Special Issue on Parallel Structures in Manufacturing and Robotics
Pham Anh Tuan
The first parallel robot – a hexapod – although invented and built in 1947 by Dunlop Tyres’ Dr. Eric Gough, is still commonly known as the Steward Platform after Dr. D. Steward, who published the first research paper on the parallel structure. This opened a new era in parallel structures, which find applications in numerous industries thanks to their many advantages over their serial counterparts, including high-speed, high-accuracy operations, high rigidity, and use in limited workspace. The most noticeable of these are flight and vehicle simulators and high-speed, high-precision machining applications.
After decades of use limited due to the structure’s close-loop nature, however, challenges remain, including optimizing layouts, finding optimal workspace, determining structural manipulability, ascertaining structural validation, and developing robust control. This special issue of Automation Technology addresses these vital issues.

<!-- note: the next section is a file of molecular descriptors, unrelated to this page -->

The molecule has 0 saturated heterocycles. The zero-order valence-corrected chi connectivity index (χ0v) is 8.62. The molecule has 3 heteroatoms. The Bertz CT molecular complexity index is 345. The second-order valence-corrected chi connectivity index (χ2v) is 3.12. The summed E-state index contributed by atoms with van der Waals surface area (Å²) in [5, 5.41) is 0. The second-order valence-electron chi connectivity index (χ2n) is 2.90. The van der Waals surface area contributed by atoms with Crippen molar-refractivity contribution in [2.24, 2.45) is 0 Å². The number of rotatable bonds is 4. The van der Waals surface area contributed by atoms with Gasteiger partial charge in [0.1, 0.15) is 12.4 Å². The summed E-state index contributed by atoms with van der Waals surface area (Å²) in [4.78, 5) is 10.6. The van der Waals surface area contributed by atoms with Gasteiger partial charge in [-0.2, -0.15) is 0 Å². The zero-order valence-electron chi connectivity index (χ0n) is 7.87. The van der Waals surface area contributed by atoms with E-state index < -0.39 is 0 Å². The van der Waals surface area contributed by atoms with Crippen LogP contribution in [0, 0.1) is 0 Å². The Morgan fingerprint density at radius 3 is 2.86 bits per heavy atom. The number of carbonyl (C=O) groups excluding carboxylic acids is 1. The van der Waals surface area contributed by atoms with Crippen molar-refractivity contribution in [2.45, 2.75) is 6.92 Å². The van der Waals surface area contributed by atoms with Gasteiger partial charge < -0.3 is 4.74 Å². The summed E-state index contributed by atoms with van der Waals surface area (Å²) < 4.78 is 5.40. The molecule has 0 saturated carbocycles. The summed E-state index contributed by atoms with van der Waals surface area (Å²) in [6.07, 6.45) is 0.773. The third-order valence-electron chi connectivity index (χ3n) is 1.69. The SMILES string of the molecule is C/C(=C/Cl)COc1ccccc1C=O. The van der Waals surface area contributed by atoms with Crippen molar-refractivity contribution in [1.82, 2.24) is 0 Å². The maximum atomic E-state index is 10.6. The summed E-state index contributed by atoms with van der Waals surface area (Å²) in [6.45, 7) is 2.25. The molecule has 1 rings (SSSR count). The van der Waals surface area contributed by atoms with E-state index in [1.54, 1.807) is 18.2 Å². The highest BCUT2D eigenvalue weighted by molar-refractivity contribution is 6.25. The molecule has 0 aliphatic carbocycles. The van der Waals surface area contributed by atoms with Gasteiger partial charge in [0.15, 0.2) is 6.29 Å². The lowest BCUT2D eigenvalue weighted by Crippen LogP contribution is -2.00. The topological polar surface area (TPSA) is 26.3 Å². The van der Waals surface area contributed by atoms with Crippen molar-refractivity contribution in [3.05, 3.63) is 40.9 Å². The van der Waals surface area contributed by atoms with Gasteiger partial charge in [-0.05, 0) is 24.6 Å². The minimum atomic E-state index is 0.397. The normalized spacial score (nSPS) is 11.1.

The seven articles present here deal with research on parallel structures including proposals of mechanisms for extending workspace for existing structures and their new applications, proposals, and kinematic analyses of new structures with enlarged workspace and calibration proposals for parallel machine tool mechanisms. The control of redundant mechanisms, which provide ways to increase mechanism workspace and flexibility, is also explored.
These articles are sure to provide researchers in parallel structures with stateof- the-art information useful in their own work. They are also certain to prove both interesting and informative to general readers and specialists in other fields.
I would like to express my deep appreciation to the authors, reviewers, and editors for their invaluable contributions for this issue.
This article is published under a Creative Commons Attribution-NoDerivatives 4.0 International License.